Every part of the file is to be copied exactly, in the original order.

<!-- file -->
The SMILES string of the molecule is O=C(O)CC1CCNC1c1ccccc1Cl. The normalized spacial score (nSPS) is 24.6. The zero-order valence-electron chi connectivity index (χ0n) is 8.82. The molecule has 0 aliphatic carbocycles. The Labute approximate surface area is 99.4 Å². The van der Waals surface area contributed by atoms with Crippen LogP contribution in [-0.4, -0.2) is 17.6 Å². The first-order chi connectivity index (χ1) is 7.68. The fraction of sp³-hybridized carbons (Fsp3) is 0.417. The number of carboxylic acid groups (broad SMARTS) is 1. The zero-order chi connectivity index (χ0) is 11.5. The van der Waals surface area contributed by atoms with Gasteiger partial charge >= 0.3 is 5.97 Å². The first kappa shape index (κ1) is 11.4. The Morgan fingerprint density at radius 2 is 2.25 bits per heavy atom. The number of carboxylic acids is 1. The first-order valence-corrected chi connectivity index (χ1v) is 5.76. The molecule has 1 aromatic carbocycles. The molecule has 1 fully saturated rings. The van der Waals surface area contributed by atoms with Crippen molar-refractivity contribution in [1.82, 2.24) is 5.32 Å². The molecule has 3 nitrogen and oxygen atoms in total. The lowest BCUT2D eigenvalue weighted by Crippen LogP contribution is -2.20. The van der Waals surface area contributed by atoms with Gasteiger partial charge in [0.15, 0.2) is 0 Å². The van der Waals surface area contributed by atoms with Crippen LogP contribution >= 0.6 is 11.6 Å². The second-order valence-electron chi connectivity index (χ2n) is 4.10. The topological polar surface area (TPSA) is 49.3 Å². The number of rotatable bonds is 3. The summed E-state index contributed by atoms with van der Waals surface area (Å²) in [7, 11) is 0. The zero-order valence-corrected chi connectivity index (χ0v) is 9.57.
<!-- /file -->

The SMILES string of the molecule is O=C(O)CC1CCNC1c1ccccc1Cl. The normalized spacial score (nSPS) is 24.6. The zero-order valence-electron chi connectivity index (χ0n) is 8.82. The molecule has 0 aliphatic carbocycles. The Labute approximate surface area is 99.4 Å². The van der Waals surface area contributed by atoms with Crippen LogP contribution in [-0.4, -0.2) is 17.6 Å². The first-order chi connectivity index (χ1) is 7.68. The fraction of sp³-hybridized carbons (Fsp3) is 0.417. The number of carboxylic acid groups (broad SMARTS) is 1. The zero-order chi connectivity index (χ0) is 11.5. The van der Waals surface area contributed by atoms with Gasteiger partial charge >= 0.3 is 5.97 Å². The first kappa shape index (κ1) is 11.4. The Morgan fingerprint density at radius 2 is 2.25 bits per heavy atom. The number of carboxylic acids is 1. The first-order valence-corrected chi connectivity index (χ1v) is 5.76. The molecule has 1 aromatic carbocycles. The molecule has 1 fully saturated rings. The van der Waals surface area contributed by atoms with Crippen molar-refractivity contribution in [1.82, 2.24) is 5.32 Å². The molecule has 3 nitrogen and oxygen atoms in total. The lowest BCUT2D eigenvalue weighted by Crippen LogP contribution is -2.20. The van der Waals surface area contributed by atoms with Gasteiger partial charge in [0.15, 0.2) is 0 Å². The van der Waals surface area contributed by atoms with Crippen LogP contribution >= 0.6 is 11.6 Å². The second-order valence-electron chi connectivity index (χ2n) is 4.10. The topological polar surface area (TPSA) is 49.3 Å². The number of rotatable bonds is 3. The summed E-state index contributed by atoms with van der Waals surface area (Å²) in [7, 11) is 0. The zero-order valence-corrected chi connectivity index (χ0v) is 9.57.